Preclinical in vivo scientists often have to deal with a very interesting situation: Imagine we design a study to demonstrate that “our” drug can exert certain pharmacodynamic activity. As it unfortunately happens rather often, we design this study to include only one dose of our drug (e.g. because we have no resources to study more doses or are not aware of the importance of addressing the dose-dependence of pharmacological action).
However, our study does include a so-called positive control. This is typically a drug that has previously been tested under similar conditions and was found to exert the desired effects. Such positive controls can be well established (i.e. efficacy demonstrated on multiple occasions with sufficient rigor) or less well established. In the latter case, the question is: Why would a “positive control” that is not well established be included in the experimental setting?
Let’s go back to our study – we have two drugs (the test compound and a positive control) and a negative control (i.e. vehicle used to dissolve these drugs). After the study is completed and all raw data processed, we will assess whether the recorded parameters were affected by the exposure to our drug and the positive control.
There are theoretically four possible outcome scenarios as summarized in the Table below:
If both our drug and the positive control worked, we conclude that the experiment was successful – as we had hoped. If both our drug and the positive control failed, we blame the test system (positive control did not work) but maintain trust in our drug. If our drug failed but the positive control worked, we will have to consider our goal not being reached.
But what if our drug worked and it is the positive control that failed? In this case, we hear voices: “Isn’t that great – our drug is better than the positive control!…This positive control was not good anyway… In the end, we are interested in OUR drug’s efficacy, aren’t we?” So, it may be very tempting to interpret the outcome in favor of our drug!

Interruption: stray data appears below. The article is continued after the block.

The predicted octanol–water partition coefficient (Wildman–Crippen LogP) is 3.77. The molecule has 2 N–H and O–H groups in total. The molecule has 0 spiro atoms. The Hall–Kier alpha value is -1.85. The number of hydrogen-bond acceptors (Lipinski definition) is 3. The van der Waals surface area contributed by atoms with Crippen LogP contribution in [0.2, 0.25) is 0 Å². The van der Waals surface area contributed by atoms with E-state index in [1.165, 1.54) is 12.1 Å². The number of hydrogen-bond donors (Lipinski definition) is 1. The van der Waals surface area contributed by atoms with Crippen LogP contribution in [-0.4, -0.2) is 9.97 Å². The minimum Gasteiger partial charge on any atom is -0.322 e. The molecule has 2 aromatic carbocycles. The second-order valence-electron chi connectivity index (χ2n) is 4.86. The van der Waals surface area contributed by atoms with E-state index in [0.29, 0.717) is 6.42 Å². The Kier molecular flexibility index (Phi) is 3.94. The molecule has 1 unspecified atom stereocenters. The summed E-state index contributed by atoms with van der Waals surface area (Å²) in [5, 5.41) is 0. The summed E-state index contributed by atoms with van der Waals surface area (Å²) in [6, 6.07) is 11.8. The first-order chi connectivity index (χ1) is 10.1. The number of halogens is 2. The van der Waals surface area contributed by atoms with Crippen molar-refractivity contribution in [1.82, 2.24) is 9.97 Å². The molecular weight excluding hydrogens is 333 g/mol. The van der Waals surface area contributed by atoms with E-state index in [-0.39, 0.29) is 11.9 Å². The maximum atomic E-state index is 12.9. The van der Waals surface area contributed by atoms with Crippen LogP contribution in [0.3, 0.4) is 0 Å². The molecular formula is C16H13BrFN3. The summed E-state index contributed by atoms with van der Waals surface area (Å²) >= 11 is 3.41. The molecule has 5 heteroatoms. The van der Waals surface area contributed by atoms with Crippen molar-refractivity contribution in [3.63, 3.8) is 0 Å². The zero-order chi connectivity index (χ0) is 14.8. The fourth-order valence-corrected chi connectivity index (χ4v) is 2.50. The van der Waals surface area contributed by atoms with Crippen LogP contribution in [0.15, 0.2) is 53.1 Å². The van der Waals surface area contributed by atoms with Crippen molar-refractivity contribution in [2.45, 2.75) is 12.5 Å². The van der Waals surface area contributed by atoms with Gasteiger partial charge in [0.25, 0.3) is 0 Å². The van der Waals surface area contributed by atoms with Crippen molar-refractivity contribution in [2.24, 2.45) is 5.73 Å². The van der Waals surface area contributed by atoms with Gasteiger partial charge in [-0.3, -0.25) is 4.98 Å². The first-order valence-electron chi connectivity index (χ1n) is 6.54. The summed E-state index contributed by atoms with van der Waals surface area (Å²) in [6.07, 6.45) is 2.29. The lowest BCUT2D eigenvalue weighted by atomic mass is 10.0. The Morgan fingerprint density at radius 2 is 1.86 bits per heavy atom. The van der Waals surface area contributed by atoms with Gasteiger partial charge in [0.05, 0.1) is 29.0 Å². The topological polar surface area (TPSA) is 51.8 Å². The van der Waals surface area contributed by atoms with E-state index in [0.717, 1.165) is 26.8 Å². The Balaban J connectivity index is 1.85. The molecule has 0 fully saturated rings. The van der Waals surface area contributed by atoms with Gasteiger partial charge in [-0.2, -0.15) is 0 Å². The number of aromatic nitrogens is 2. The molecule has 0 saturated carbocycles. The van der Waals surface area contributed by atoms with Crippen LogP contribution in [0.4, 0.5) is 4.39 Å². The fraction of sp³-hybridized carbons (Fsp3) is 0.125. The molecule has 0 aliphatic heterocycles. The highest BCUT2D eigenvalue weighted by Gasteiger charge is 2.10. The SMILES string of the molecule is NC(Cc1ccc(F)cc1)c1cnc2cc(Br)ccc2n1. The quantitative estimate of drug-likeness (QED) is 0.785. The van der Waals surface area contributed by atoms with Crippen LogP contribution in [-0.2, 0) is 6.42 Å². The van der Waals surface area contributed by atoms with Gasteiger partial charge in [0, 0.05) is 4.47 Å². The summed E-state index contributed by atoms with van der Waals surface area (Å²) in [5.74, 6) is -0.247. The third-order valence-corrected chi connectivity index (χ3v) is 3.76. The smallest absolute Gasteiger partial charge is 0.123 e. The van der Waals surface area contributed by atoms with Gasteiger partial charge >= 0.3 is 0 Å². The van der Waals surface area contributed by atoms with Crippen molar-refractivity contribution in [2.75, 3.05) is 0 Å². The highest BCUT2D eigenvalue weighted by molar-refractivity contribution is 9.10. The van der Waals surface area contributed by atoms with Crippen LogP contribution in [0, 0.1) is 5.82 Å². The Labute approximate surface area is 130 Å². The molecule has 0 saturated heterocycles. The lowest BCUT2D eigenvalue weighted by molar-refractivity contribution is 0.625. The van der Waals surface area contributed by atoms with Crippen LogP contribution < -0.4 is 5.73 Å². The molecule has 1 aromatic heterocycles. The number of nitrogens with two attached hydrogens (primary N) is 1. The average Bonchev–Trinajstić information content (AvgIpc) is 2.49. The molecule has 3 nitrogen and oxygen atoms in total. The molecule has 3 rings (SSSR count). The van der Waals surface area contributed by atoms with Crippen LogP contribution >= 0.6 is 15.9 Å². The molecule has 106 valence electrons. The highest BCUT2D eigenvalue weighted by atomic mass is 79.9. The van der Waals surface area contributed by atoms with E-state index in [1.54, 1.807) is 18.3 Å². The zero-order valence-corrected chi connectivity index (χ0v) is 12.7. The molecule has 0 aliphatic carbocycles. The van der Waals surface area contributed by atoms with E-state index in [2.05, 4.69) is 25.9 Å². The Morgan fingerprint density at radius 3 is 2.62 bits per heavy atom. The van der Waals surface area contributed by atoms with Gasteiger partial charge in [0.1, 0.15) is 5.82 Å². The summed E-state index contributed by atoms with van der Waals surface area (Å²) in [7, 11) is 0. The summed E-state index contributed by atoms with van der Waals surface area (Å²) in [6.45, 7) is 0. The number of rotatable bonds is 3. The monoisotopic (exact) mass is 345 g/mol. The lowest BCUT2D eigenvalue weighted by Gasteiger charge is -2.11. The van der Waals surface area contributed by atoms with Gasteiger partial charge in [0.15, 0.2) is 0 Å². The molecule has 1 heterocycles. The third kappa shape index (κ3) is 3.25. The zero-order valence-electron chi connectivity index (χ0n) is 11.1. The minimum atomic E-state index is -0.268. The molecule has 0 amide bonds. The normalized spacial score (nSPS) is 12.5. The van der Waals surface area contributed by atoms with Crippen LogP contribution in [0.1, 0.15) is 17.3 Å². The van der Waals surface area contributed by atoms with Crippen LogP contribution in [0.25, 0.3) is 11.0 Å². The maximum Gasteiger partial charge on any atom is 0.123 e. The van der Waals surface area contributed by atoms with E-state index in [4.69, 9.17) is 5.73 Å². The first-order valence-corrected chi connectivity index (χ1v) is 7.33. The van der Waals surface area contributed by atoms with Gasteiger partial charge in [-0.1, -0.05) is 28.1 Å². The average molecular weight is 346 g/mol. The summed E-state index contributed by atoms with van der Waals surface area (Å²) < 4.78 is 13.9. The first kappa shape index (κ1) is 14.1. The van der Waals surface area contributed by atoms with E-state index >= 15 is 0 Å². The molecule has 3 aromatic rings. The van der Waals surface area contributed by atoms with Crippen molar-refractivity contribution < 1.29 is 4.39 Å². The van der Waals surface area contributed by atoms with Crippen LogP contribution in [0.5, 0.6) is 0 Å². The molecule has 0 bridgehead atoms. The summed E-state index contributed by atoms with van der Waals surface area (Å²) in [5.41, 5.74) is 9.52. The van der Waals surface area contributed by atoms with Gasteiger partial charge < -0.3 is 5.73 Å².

Why did we say at the beginning that this situation may be more familiar to in vivo scientists? Because the voices and suggestions to disregard failure of positive controls get stronger when such studies are not isolated experiments but are the final steps of a bigger project that involved many colleagues who developed the hypothesis and generated supporting evidence using other methods. In vivo studies are, for obvious reasons, typically at the end of this supporting-evidence-generating chain (see LINK for more examples and discussion of the associated pressure).
Yet, the solution to this problem of using unestablished positive controls is quite simple: when planning a (confirmatory) study, hypotheses need to be pre-specified and the outcomes of an experiment need to be explicitly defined, involving any positive controls included. If one does not pre-specify how the study outcomes will be interpreted and used for decision-making, studies can be designed to bias the interpretation in a favored direction and one would indeed be tempted to take advantage of a biased interpretation of study outcomes as illustrated above.
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